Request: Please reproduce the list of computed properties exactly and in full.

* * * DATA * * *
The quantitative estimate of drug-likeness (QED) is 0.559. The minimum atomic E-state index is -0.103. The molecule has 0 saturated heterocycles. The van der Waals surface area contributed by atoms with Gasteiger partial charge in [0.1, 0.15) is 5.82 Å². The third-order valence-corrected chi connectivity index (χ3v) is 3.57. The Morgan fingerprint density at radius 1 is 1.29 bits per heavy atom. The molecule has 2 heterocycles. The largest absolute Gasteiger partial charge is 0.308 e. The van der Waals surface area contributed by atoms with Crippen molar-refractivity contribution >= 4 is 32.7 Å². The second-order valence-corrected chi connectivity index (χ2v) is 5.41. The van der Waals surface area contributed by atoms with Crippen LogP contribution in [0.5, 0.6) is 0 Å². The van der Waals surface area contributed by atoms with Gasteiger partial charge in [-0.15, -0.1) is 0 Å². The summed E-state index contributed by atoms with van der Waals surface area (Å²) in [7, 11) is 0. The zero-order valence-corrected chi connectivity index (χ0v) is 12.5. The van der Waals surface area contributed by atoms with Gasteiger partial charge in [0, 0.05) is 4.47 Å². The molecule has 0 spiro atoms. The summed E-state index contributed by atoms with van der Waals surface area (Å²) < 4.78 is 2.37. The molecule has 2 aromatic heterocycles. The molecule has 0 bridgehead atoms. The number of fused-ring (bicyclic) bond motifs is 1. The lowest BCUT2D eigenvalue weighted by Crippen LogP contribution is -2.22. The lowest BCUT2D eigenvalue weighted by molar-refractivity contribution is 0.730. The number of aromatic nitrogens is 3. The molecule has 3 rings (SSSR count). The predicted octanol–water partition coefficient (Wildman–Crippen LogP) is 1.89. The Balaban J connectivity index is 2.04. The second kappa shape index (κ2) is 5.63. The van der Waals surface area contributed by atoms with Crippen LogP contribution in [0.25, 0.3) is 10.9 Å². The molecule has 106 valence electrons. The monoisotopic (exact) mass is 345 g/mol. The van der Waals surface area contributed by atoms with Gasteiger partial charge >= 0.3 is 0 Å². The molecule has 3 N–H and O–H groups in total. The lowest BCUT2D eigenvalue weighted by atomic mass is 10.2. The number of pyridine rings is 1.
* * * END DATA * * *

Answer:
The quantitative estimate of drug-likeness (QED) is 0.559. The minimum atomic E-state index is -0.103. The molecule has 0 saturated heterocycles. The van der Waals surface area contributed by atoms with Gasteiger partial charge in [0.1, 0.15) is 5.82 Å². The third-order valence-corrected chi connectivity index (χ3v) is 3.57. The Morgan fingerprint density at radius 1 is 1.29 bits per heavy atom. The molecule has 2 heterocycles. The largest absolute Gasteiger partial charge is 0.308 e. The van der Waals surface area contributed by atoms with Crippen molar-refractivity contribution >= 4 is 32.7 Å². The second-order valence-corrected chi connectivity index (χ2v) is 5.41. The van der Waals surface area contributed by atoms with Crippen LogP contribution in [0.5, 0.6) is 0 Å². The van der Waals surface area contributed by atoms with Gasteiger partial charge in [-0.15, -0.1) is 0 Å². The summed E-state index contributed by atoms with van der Waals surface area (Å²) in [7, 11) is 0. The zero-order valence-corrected chi connectivity index (χ0v) is 12.5. The van der Waals surface area contributed by atoms with Gasteiger partial charge in [0, 0.05) is 4.47 Å². The molecule has 0 spiro atoms. The summed E-state index contributed by atoms with van der Waals surface area (Å²) < 4.78 is 2.37. The molecule has 2 aromatic heterocycles. The molecule has 0 bridgehead atoms. The number of fused-ring (bicyclic) bond motifs is 1. The lowest BCUT2D eigenvalue weighted by Crippen LogP contribution is -2.22. The lowest BCUT2D eigenvalue weighted by molar-refractivity contribution is 0.730. The number of aromatic nitrogens is 3. The molecule has 3 rings (SSSR count). The predicted octanol–water partition coefficient (Wildman–Crippen LogP) is 1.89. The Balaban J connectivity index is 2.04. The second kappa shape index (κ2) is 5.63. The van der Waals surface area contributed by atoms with Crippen LogP contribution in [0.25, 0.3) is 10.9 Å². The molecule has 106 valence electrons. The monoisotopic (exact) mass is 345 g/mol. The van der Waals surface area contributed by atoms with Gasteiger partial charge >= 0.3 is 0 Å². The molecule has 3 N–H and O–H groups in total. The lowest BCUT2D eigenvalue weighted by atomic mass is 10.2. The number of pyridine rings is 1.